Foil with printed electronics

Holst Centre is developing system-in-foil (SiF) technology, which enables electronics to be printed on large sheets. This is of interest for solar cells and for RFID tags that have to be integrated into packaging, as well as for smart clothing. Jeroen:

Using SiF technology you can produce thin, flexible and inexpensive electronic foil sheets. You start with a polyester sheet just 25 to 50 micrometers thick. You then 'print' your electronics on it. This is the ideal technique if price is important and you want to work with large surface areas. The polymers applied through the printing process are also flexible, which means that the foil retains its intrinsic properties. Working like this, we have been successful in producing circuits with multiple layers (four, to be precise), as well as passive components, sensors, OLEDs, and solar cells. Of course, it's not possible to print everything, which is why it is also important to develop a good integration technology enabling you to work standard components such as LEDs and microcontrollers nicely into the foil. This is something else we have demonstrated successfully.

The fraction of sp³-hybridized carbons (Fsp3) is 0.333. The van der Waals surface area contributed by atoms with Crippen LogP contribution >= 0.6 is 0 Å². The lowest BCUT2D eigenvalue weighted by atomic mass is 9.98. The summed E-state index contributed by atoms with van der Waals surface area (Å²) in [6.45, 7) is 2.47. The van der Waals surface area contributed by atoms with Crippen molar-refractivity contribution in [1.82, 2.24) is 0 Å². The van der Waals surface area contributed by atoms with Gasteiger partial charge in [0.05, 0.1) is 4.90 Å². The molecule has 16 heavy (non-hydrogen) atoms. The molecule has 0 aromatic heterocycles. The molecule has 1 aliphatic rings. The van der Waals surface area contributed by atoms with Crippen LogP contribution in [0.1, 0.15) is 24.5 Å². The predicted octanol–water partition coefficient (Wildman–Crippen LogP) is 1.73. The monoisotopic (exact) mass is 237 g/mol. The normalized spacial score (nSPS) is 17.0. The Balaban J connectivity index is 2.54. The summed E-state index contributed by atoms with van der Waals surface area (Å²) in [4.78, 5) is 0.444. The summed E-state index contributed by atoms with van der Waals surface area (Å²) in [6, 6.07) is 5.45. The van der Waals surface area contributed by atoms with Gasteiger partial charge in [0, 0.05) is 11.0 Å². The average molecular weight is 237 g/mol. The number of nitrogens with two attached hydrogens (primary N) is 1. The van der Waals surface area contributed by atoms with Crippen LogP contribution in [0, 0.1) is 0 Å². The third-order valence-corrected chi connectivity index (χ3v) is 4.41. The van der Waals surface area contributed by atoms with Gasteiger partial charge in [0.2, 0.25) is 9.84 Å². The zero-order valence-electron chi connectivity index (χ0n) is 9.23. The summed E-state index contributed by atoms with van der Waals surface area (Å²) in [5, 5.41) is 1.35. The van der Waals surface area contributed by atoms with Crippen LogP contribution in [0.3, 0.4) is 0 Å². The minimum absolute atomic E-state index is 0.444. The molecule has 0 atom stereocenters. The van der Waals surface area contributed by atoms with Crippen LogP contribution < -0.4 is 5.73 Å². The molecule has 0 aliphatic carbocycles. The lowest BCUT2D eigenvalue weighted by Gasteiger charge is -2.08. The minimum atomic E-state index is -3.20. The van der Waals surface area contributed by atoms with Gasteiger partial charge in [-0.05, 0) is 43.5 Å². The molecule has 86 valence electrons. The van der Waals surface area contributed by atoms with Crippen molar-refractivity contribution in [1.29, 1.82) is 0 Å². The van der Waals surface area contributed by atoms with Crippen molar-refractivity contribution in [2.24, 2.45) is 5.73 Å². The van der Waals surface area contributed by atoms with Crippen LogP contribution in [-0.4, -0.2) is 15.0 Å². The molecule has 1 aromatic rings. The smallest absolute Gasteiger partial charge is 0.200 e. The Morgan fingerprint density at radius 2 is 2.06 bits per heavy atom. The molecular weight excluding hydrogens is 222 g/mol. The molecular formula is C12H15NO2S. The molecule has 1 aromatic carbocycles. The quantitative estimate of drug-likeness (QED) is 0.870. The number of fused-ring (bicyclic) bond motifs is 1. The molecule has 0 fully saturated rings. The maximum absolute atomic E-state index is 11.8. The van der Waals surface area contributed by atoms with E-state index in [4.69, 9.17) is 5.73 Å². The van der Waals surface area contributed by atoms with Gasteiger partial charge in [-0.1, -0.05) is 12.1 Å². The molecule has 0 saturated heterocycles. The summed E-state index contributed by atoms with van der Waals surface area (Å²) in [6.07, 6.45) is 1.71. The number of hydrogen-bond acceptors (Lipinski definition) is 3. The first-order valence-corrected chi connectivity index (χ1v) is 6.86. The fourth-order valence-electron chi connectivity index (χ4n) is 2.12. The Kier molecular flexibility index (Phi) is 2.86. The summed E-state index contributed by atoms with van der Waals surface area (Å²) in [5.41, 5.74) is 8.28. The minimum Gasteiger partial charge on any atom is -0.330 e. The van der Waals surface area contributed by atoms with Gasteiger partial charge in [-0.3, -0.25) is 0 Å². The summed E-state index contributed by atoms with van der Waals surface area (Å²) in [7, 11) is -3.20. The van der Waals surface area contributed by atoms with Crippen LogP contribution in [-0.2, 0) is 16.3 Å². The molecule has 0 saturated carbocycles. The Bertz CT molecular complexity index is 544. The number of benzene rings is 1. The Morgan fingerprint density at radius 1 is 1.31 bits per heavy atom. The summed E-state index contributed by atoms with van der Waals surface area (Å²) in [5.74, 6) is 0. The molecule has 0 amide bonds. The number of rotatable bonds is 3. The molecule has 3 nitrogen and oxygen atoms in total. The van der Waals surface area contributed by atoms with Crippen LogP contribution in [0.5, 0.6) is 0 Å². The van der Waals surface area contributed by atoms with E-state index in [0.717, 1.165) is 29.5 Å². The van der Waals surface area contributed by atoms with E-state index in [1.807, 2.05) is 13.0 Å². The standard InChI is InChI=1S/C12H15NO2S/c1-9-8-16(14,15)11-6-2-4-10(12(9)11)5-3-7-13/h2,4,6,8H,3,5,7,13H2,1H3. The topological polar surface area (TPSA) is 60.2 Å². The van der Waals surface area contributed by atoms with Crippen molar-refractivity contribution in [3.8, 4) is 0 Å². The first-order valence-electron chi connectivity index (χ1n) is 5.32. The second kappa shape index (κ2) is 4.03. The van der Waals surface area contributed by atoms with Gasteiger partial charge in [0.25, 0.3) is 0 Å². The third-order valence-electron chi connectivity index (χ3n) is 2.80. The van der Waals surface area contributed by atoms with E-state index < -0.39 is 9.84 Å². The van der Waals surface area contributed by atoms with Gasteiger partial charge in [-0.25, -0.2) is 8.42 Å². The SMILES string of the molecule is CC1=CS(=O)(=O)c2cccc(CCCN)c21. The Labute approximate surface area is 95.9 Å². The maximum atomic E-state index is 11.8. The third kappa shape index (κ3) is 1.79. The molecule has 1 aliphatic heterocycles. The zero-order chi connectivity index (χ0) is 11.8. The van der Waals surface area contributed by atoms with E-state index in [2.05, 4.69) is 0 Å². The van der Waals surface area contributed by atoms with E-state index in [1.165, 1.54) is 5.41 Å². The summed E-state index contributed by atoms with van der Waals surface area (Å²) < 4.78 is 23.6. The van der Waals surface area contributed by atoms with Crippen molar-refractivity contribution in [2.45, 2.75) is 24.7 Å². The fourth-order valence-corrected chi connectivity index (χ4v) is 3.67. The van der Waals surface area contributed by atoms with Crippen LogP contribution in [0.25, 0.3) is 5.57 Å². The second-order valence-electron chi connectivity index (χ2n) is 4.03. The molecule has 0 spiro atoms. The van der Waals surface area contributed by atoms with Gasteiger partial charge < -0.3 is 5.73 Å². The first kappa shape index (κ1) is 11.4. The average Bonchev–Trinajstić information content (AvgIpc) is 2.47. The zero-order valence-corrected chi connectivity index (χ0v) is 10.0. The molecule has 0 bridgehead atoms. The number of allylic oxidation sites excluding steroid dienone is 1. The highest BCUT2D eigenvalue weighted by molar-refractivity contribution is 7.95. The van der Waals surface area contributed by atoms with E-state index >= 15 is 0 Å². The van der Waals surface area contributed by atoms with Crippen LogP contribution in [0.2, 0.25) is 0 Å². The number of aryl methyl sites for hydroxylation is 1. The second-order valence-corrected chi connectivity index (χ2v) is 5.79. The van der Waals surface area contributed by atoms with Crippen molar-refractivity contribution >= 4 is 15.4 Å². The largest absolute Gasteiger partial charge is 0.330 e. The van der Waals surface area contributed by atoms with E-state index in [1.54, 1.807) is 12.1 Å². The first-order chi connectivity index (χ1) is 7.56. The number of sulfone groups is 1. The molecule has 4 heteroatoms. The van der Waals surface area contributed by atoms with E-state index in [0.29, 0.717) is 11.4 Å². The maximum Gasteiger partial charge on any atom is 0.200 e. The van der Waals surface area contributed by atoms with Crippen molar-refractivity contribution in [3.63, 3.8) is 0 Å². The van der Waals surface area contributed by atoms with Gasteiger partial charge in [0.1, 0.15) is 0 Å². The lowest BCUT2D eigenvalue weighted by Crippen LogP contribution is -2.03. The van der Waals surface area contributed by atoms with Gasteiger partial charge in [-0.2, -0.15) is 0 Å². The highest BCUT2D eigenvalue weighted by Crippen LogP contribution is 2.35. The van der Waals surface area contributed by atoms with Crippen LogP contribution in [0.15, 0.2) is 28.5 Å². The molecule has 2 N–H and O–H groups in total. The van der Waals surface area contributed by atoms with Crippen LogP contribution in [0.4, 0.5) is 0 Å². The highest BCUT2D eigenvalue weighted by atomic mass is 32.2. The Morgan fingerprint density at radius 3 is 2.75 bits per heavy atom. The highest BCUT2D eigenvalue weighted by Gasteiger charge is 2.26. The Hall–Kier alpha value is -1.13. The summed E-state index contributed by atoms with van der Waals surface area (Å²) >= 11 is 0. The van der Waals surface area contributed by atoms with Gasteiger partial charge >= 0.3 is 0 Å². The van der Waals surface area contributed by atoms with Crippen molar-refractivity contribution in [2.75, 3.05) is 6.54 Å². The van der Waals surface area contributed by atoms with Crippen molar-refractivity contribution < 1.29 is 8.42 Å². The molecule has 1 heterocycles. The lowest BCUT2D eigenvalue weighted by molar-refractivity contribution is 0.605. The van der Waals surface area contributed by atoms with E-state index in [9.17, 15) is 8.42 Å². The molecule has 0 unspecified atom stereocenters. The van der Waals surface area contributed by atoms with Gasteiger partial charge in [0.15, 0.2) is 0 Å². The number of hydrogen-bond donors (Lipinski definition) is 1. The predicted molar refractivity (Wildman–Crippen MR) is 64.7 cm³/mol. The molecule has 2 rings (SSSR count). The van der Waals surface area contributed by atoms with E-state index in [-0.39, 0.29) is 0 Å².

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Fig. 1: A printed circuit consisting of multiple layers. This result is achieved by using alternating conductive and insulating inks. This circuit has 4 layers. The focus is now on 6-layer circuits.
Fig. 1: A printed circuit consisting of multiple layers. This result is achieved by using alternating conductive and insulating inks. This circuit has 4 layers. The focus is now on 6-layer circuits.

Fig. 2: Heterogeneous integration of LEDs into foil.
Fig. 2: Heterogeneous integration of LEDs into foil.

Can we add a little more stretch?

Foil with printed and integrated electronics may be flexible, but it's not stretchable. And if you want clothing that's pleasant to wear, you need a bit of stretch.

At imec's associated lab of the University of Ghent they have developed a technology that makes electronics stretchable. They start with standard components - a LED or chip - that they then link using meandering structures. These can then stretch by up to 40%. They have expanded the SiF platform to include this technology to produce inexpensive, thin, flexible, and stretchable foil incorporating electronics.

Fig. 3: As a result of the meander-shaped structures between the printed or ultrathin rigid electronic components, the foil incorporating electronics becomes stretchable.
Fig. 3: As a result of the meander-shaped structures between the printed or ultrathin rigid electronic components, the foil incorporating electronics becomes stretchable.

The biggest enemy is the washing machine